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Now let some whimsy, or that i Dev'l within Which guides all those who know not what they

mean, But give the Knight (or give his Lady) spleen ;

Away, away! take all your fcaffolds down, 146 For Snug's the word: My dear! we'll live in Town,";

At am'rous Flavio is the k stocken thrown? That very night he longs to lie alone.

The Fool, whose Wife elopes fome thrice a quarter, For matrimonial folace dies a martyr,

151 Did m Proteus, Merlin, any witch, Transform themselves fo ftrangely as the Rich? Well, but the n Poor--The Poor have the same itch; They change their weekly Barber, weekly News,155 Prefer a new Japanner, to their shoes, Discharge their Garrets, move their beds, and run (They know not whither) in a Chaise and one ; They P hire their sculler, and when once aboard, Grow fick, and damn the climatelike a Lord. 160

9 You laugh, half Beau, half Sloven if I stand, My wig all powder, and all snuff my band;

ever

VER. 155. They change their weekly Barber, etc.] These fix lines much more spirited than the original. in Horace, the people's inconstancy of temper is satirized only in a simple exposure of the case.

Here the ridicule on the folly is heightened by an humourous picture of the various objects of that inconstancy.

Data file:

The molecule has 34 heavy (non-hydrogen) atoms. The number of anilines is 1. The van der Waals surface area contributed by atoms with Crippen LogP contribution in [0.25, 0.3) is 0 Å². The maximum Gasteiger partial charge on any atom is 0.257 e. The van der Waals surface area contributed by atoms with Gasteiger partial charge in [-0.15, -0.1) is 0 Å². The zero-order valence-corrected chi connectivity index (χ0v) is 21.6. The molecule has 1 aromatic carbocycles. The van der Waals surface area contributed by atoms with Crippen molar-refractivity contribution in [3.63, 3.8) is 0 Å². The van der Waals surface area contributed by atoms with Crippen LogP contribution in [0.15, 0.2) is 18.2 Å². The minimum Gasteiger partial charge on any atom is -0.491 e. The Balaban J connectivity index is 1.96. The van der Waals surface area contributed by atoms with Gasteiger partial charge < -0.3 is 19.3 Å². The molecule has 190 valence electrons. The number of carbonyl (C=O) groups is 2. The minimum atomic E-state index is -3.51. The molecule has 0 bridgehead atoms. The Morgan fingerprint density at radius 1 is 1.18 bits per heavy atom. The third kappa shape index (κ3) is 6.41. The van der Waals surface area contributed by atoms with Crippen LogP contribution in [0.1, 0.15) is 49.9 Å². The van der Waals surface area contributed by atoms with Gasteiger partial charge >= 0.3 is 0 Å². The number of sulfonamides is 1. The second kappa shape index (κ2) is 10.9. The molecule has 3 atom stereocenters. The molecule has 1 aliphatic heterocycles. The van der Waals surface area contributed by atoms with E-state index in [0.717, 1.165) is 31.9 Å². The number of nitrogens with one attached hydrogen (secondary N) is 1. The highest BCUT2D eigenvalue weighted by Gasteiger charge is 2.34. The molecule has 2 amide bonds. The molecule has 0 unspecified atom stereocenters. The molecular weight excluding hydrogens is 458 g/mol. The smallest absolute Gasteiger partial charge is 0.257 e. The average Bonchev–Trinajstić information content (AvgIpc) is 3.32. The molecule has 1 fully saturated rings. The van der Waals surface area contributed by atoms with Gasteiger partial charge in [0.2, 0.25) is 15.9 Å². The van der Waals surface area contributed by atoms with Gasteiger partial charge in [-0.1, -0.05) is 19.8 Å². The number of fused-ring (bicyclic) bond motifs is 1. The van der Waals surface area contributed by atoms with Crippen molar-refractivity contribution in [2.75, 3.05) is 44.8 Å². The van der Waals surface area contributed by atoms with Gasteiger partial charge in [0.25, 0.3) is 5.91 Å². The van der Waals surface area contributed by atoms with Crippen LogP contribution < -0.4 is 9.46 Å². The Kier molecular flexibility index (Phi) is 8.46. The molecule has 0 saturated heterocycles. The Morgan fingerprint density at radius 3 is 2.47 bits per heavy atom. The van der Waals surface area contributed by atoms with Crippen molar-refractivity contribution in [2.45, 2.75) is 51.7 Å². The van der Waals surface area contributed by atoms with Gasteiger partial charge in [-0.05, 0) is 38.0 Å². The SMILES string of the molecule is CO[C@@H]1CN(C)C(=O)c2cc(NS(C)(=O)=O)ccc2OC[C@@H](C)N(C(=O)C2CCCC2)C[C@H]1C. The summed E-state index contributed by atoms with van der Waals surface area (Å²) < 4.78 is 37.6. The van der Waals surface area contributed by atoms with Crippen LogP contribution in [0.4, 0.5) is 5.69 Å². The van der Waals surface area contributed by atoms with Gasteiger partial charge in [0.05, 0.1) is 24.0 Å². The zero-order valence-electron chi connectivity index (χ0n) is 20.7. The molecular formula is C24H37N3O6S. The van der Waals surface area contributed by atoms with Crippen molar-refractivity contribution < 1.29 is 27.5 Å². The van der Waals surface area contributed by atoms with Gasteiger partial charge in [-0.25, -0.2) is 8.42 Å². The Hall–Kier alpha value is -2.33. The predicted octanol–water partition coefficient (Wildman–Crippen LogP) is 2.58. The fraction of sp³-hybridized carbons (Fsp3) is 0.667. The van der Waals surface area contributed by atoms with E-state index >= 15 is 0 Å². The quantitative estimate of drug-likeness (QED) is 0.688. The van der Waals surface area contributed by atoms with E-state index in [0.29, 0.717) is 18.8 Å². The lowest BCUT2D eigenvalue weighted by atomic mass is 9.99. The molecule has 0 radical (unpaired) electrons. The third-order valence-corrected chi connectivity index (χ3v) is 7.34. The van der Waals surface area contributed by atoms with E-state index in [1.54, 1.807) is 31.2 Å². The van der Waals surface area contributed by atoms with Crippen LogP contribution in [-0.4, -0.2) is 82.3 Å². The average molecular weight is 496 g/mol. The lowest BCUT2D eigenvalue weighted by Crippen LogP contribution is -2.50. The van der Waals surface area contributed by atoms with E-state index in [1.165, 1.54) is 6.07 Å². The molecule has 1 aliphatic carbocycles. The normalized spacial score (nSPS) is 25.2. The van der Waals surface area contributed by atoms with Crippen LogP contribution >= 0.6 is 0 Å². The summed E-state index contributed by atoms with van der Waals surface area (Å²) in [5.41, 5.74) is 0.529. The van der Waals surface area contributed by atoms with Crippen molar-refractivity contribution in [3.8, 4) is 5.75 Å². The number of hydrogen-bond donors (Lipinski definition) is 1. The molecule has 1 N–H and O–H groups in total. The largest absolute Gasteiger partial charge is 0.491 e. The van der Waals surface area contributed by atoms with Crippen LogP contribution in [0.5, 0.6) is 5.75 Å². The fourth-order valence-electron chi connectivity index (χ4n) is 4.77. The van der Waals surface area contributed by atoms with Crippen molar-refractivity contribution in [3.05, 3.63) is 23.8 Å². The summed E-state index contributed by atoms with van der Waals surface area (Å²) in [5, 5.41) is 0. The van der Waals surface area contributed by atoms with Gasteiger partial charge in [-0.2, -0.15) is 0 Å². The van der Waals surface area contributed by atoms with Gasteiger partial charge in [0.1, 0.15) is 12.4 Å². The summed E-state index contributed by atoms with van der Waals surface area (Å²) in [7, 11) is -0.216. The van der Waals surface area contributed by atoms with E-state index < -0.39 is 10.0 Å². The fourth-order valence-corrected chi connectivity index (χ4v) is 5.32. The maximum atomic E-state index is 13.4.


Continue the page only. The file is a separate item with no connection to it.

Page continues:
Occurro; rides. fi forte subucula

pexae
Trita fubeft tunicae, vel fi toga diffidet impar;
Rides. quid, ' mea cum pugnat fententia fecum ;
Quod petiit, fpernit ; repetit quod nuper omisit;
• Aeftuat, et vitae disconvenit ordine toto ;
• Diruit, aedificat, mutat quadrata rotundis ?
u Insanire
putas folennia

me, neque rides,
Nec w medici credis, nec curatoris egere
A praetore dati ; rerum * tutela mearum
Cum fis, et prave sectum ftomacheris ob

unguem, De te pendentis, te refpicientis amici.

Ad fummam, fapiens uno y minor est Jove, dives, z Liber, a honoratus, pulcher, rex denique regum; Praecipue fanus, e nisi cum pituita molesta est.

VIR. 182. when plunder'd,] i. e. By the public; which has rarely her revenge on her plunderers ; and when she has, more rarely knows how to use it.

You laugh, if coat and breeches strangely vary,
White gloves, and linen worthy Lady Mary!
But when ' no Prelate's Lawn with hair-shirt lin'd,
Is half fo incoherent as my Mind,

166 When (each opinion with the next at strife, One s ebb and flow of Follies all my life) I plant root up; I build, and then confound; Torn round to square, and square again to round; " You never change one muscle of your

face, 171 You think this Madness but a common case, Nor w once to Chanc'ry, nor to Haie apply; Yet hang your lip, to see a Seam awry! Careless how ill I with myself agree,

175 my dress, my figure, root to Me. Is this my * Guide, Philosopher, and Friend? This he, who loves me, and who ought to mend ; Who ought to make me (what he can, or none,) That Man divine whom Wisdom calls her own; 180 Great without Title, without Fortune bless'd ; Rich y ev'n when plunder’d, 2 honour'd while op

press’d; Lov'd a without youth, and follow'd without power ; At home, tho' exil'd; b frce, tho' in the Tower; In short, that reas’ning, high, immortal Thing ; 185 Just « less than Jove, and d much above a King, Nay, half in heav'n- except (what's mighty odd) A fit of Vapours clouds this Demy-God?

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